An employer must ensure that an employee’s work environment is not so hostile that work becomes impossible or continued employment intolerable.An employee may claim constructive dismissal where an employer breaches this responsibility, and if successful, may be awarded pay in lieu of termination notice and, possibly, aggravated and punitive damages.

In the recent decision Baraty v Wellons Canada Corp.,the BC Supreme Court (the “Court”) declined to find constructive dismissal on the facts, and in doing so, clarified employers’ responsibility to maintain work environments free from “workplace poisoning”.

Legal Framework

The leading Supreme Court of Canada case on the topic, Potter v New Brunswick Legal Aid Commission, identifies two “branches” of constructive dismissal. The first branch focuses on whether a unilateral act by an employer, such as a demotion, substantially alters an employment contract such that an employee is effectively constructively dismissed. The second branch asks whether the employer’s course of conduct could lead a reasonable person to conclude that the employer no longer intended to be bound by the terms of the employment contract. The claim of constructive dismissal in Baraty falls under the second branch – alleging the employer was permitting “workplace poisoning”.


The employer in Baraty was Wellons Canada Corp. (“Wellons”), a manufacturer and supplier of wood and gas powered energy systems and related equipment. The plaintiff, Reza Baraty (“Baraty”) was, until June, 2017, employed by Wellons as a chief estimator, whose duties included preparing quotes for the sales department, assigning work, monitoring work flow, and scheduling vacations. In addition, Baraty reviewed estimates performed by the only other estimator in his department, Cris Corilla (“Corilla”), who in turn checked Baraty’s work.

Baraty had a remarkably difficult relationship with Corilla. The two primarily communicated by email, even though their work stations were physically proximate. Their communications were often curt and terse, with an unfriendly tone. On one occasion, Corilla publicly swore at Baraty and made inappropriate comments, which resulted in Wellons issuing Corilla a verbal warning for violating Wellons’ harassment policy. Baraty twice requested that Corilla be suspended or terminated because of his alleged disrespect, mistreatment, and insubordination. Wellons denied both requests.

In June 2017, Baraty claimed constructive dismissal under both branches of the Potter test. Under the first branch, he argued that Wellons eroded his position as chief estimator and head of the estimating department to the point where his position and the department no, in effect, longer existed. Under the second branch, he claimed that Wellons’ failure to deal with Corilla’s harassment and bullying rendered the work environment intolerable.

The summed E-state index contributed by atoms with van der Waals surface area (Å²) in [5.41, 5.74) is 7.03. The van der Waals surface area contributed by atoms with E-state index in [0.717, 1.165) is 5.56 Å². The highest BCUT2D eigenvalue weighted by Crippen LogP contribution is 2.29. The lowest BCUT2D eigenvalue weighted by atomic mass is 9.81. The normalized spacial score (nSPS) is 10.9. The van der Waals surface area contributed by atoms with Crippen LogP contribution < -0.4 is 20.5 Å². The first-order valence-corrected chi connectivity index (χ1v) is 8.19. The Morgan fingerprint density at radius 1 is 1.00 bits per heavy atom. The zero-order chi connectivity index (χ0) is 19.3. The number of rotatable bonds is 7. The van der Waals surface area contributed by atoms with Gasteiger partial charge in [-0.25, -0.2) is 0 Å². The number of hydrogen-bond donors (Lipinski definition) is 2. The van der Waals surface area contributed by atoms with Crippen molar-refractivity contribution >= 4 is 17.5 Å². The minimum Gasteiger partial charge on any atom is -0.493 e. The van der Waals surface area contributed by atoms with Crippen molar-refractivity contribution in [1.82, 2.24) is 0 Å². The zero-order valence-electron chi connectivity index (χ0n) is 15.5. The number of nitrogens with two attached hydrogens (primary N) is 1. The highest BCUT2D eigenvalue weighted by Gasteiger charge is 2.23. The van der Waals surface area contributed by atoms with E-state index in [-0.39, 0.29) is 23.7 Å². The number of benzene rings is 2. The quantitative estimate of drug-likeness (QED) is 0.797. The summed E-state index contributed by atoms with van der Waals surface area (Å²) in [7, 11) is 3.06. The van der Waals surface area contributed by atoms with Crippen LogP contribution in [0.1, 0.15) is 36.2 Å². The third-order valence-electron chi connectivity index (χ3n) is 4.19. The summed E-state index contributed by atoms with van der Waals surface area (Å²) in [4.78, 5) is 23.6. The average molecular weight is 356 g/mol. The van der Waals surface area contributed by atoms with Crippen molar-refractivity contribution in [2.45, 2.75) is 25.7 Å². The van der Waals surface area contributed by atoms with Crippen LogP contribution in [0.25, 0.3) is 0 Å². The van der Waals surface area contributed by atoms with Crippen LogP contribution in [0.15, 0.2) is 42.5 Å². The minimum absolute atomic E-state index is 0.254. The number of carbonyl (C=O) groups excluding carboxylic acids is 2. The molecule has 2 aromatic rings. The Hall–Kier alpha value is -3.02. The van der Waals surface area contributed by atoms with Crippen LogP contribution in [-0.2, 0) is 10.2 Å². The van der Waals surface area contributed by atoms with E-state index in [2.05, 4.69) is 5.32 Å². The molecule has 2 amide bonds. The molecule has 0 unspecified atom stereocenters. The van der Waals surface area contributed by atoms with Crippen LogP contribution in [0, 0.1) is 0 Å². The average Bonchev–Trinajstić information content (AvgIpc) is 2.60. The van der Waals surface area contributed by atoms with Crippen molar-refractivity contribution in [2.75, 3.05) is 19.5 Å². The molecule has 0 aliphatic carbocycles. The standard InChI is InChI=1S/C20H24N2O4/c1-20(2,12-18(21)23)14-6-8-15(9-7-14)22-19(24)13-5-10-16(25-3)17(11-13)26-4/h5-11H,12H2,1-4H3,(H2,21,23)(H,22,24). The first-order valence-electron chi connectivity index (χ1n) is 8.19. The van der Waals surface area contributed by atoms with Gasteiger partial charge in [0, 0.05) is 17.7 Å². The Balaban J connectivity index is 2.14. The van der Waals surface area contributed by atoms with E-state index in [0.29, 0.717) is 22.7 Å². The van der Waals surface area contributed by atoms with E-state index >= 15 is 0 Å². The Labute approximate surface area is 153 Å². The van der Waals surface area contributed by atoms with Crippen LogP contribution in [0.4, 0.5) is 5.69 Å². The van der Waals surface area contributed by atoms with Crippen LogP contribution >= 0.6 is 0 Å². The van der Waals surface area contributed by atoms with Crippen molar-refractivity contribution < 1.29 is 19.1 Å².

The Court dismissed Baraty’s claim under both branches of the Potter test. In addressing the demotion claim, the Court found that Baraty’s role as chief estimator was neither eliminated nor fundamentally changed. In addressing the “workplace poisoning” claim, the Court reiterated three important principles:

1. Some degree of conflict in the workplace is expected.

Disagreements between coworkers, especially ones who work closely, are inevitable. In this case, Baraty and Corilla had to review each other’s work, which naturally led to criticism and conflicting opinions. However, Wilson J. concluded: “the mere fact that there were disagreements between the two does not render the workplace to be intolerable.” The Court clarified that while the onus is on the employer to maintain a work atmosphere that is conducive to the well-being of its employees, that duty does not require the employer to eliminate conflict altogether.

2. Contribution to conflict can detract from a constructive dismissal claim.

Baraty claimed that he was unable to perform the functions of his job because Corilla was bullying and harassing him, and Wellons acquiesced to such behaviour. The Court rejected this argument, noting Baraty’s contribution to the conflict between himself and Corilla. The Court noted, in particular, Baraty’s frequent use of a condescending tone and his propensity for ending disagreements in written correspondence by reaffirming his supervisory role over Corilla. These factors led the Court to find that “each contributed to the dysfunctional relationship” and “viewed objectively, there was no harassment and bullying.”

Notably, Court inferred from Baraty’s assertion of authority that he contributed to the conflict between him and Corilla. Where a lower-ranking employee alleges workplace poisoning, it remains to be seen what actions may constitute contribution if the employee is in a power imbalance with the antagonist, since they lack the same power from which a similar contribution to conflict could be inferred.

3. There is no constructive dismissal if the employee objectively can continue working.

The Court affirmed that the test for rendering a workplace intolerable is a high, objective one. A court must determine “whether the abusive treatment of the employee is so obscene as to amount to repudiation of the employment contract” and “whether a reasonable person in the circumstances should not be expected to persevere in the employment.”Wilson J. found that while the work environment in the estimation department was strained, it had not deteriorated to a point that barred Baraty from performing his job.As such, Baraty was unable to claim constructive dismissal.


An employer’s responsibility to ensure that a work environment is not so intolerable that it becomes impossible for employees to perform competent work is not without limit. Some level of disagreement is expected in the workplace, and an employer’s duty is discharged where a reasonable person can be expected to continue working despite such conflicts.